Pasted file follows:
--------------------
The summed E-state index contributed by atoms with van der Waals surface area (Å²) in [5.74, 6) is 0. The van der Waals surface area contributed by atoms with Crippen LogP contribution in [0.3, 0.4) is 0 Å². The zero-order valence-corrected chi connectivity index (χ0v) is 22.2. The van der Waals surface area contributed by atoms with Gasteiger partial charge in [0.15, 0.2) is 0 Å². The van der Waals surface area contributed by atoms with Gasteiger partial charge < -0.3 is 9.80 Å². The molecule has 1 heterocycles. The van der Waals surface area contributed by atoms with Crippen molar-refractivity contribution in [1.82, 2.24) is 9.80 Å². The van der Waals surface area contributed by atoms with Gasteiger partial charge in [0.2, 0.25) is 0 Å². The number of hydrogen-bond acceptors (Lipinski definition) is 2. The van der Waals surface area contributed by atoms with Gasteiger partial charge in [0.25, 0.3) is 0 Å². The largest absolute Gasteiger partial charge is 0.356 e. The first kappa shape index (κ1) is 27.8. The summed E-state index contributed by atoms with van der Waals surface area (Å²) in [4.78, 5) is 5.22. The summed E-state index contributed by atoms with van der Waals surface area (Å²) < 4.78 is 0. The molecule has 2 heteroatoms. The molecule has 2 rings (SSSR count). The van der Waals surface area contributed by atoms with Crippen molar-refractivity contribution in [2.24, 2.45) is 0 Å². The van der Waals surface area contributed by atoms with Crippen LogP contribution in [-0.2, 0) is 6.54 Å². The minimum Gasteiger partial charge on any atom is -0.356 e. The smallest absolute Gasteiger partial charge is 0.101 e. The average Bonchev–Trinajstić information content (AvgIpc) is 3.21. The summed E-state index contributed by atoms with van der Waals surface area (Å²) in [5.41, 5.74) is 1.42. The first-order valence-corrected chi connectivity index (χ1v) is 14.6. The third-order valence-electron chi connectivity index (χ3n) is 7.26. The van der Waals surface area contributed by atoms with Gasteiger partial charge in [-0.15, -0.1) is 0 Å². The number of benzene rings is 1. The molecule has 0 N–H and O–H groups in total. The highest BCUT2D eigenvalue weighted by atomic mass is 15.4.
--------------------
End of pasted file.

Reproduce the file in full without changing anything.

The summed E-state index contributed by atoms with van der Waals surface area (Å²) in [5.74, 6) is 0. The van der Waals surface area contributed by atoms with Crippen LogP contribution in [0.3, 0.4) is 0 Å². The zero-order valence-corrected chi connectivity index (χ0v) is 22.2. The van der Waals surface area contributed by atoms with Gasteiger partial charge in [0.15, 0.2) is 0 Å². The van der Waals surface area contributed by atoms with Gasteiger partial charge < -0.3 is 9.80 Å². The molecule has 1 heterocycles. The van der Waals surface area contributed by atoms with Crippen molar-refractivity contribution in [1.82, 2.24) is 9.80 Å². The van der Waals surface area contributed by atoms with Gasteiger partial charge in [0.2, 0.25) is 0 Å². The number of hydrogen-bond acceptors (Lipinski definition) is 2. The van der Waals surface area contributed by atoms with Gasteiger partial charge in [0.25, 0.3) is 0 Å². The largest absolute Gasteiger partial charge is 0.356 e. The first kappa shape index (κ1) is 27.8. The summed E-state index contributed by atoms with van der Waals surface area (Å²) in [4.78, 5) is 5.22. The summed E-state index contributed by atoms with van der Waals surface area (Å²) < 4.78 is 0. The molecule has 2 heteroatoms. The molecule has 2 rings (SSSR count). The van der Waals surface area contributed by atoms with Crippen molar-refractivity contribution in [2.24, 2.45) is 0 Å². The van der Waals surface area contributed by atoms with Crippen LogP contribution in [-0.2, 0) is 6.54 Å². The minimum Gasteiger partial charge on any atom is -0.356 e. The smallest absolute Gasteiger partial charge is 0.101 e. The average Bonchev–Trinajstić information content (AvgIpc) is 3.21. The summed E-state index contributed by atoms with van der Waals surface area (Å²) in [5.41, 5.74) is 1.42. The first-order valence-corrected chi connectivity index (χ1v) is 14.6. The third-order valence-electron chi connectivity index (χ3n) is 7.26. The van der Waals surface area contributed by atoms with Gasteiger partial charge in [-0.15, -0.1) is 0 Å². The number of benzene rings is 1. The molecule has 0 N–H and O–H groups in total. The highest BCUT2D eigenvalue weighted by atomic mass is 15.4.